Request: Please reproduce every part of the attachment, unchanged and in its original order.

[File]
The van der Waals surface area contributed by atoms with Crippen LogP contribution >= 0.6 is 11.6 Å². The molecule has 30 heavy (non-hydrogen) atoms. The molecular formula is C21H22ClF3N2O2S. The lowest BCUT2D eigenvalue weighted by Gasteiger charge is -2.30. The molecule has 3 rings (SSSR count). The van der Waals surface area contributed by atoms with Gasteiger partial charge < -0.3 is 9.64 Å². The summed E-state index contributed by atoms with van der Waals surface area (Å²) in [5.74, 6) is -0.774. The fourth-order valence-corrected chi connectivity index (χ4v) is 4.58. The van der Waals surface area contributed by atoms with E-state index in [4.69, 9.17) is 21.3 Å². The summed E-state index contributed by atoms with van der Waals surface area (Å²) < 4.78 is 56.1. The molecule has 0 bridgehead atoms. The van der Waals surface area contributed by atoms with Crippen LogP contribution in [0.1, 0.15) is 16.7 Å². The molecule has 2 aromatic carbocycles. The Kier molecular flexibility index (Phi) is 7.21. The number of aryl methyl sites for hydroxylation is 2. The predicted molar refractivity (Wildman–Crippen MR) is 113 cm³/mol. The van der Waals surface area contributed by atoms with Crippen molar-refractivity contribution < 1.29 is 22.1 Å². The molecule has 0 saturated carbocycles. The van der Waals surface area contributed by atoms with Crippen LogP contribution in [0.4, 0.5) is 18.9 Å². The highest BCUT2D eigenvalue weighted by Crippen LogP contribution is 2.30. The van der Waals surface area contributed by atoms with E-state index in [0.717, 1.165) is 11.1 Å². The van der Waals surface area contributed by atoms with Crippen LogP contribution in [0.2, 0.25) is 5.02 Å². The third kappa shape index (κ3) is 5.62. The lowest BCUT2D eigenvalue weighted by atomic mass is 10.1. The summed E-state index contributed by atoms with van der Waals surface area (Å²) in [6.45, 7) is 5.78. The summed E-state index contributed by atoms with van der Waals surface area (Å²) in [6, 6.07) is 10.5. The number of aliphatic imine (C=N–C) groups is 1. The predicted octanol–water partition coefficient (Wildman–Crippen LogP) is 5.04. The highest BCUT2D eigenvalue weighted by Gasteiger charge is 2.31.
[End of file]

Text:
The van der Waals surface area contributed by atoms with Crippen LogP contribution >= 0.6 is 11.6 Å². The molecule has 30 heavy (non-hydrogen) atoms. The molecular formula is C21H22ClF3N2O2S. The lowest BCUT2D eigenvalue weighted by Gasteiger charge is -2.30. The molecule has 3 rings (SSSR count). The van der Waals surface area contributed by atoms with Gasteiger partial charge < -0.3 is 9.64 Å². The summed E-state index contributed by atoms with van der Waals surface area (Å²) in [5.74, 6) is -0.774. The fourth-order valence-corrected chi connectivity index (χ4v) is 4.58. The van der Waals surface area contributed by atoms with E-state index in [4.69, 9.17) is 21.3 Å². The summed E-state index contributed by atoms with van der Waals surface area (Å²) < 4.78 is 56.1. The molecule has 0 bridgehead atoms. The van der Waals surface area contributed by atoms with Crippen LogP contribution in [0.1, 0.15) is 16.7 Å². The molecule has 2 aromatic carbocycles. The Kier molecular flexibility index (Phi) is 7.21. The number of aryl methyl sites for hydroxylation is 2. The predicted molar refractivity (Wildman–Crippen MR) is 113 cm³/mol. The van der Waals surface area contributed by atoms with Crippen molar-refractivity contribution < 1.29 is 22.1 Å². The molecule has 0 saturated carbocycles. The van der Waals surface area contributed by atoms with Crippen LogP contribution in [0.4, 0.5) is 18.9 Å². The highest BCUT2D eigenvalue weighted by Crippen LogP contribution is 2.30. The van der Waals surface area contributed by atoms with E-state index in [0.717, 1.165) is 11.1 Å². The van der Waals surface area contributed by atoms with Crippen LogP contribution in [0.2, 0.25) is 5.02 Å². The third kappa shape index (κ3) is 5.62. The lowest BCUT2D eigenvalue weighted by atomic mass is 10.1. The summed E-state index contributed by atoms with van der Waals surface area (Å²) in [6.45, 7) is 5.78. The summed E-state index contributed by atoms with van der Waals surface area (Å²) in [6, 6.07) is 10.5. The number of aliphatic imine (C=N–C) groups is 1. The predicted octanol–water partition coefficient (Wildman–Crippen LogP) is 5.04. The highest BCUT2D eigenvalue weighted by Gasteiger charge is 2.31.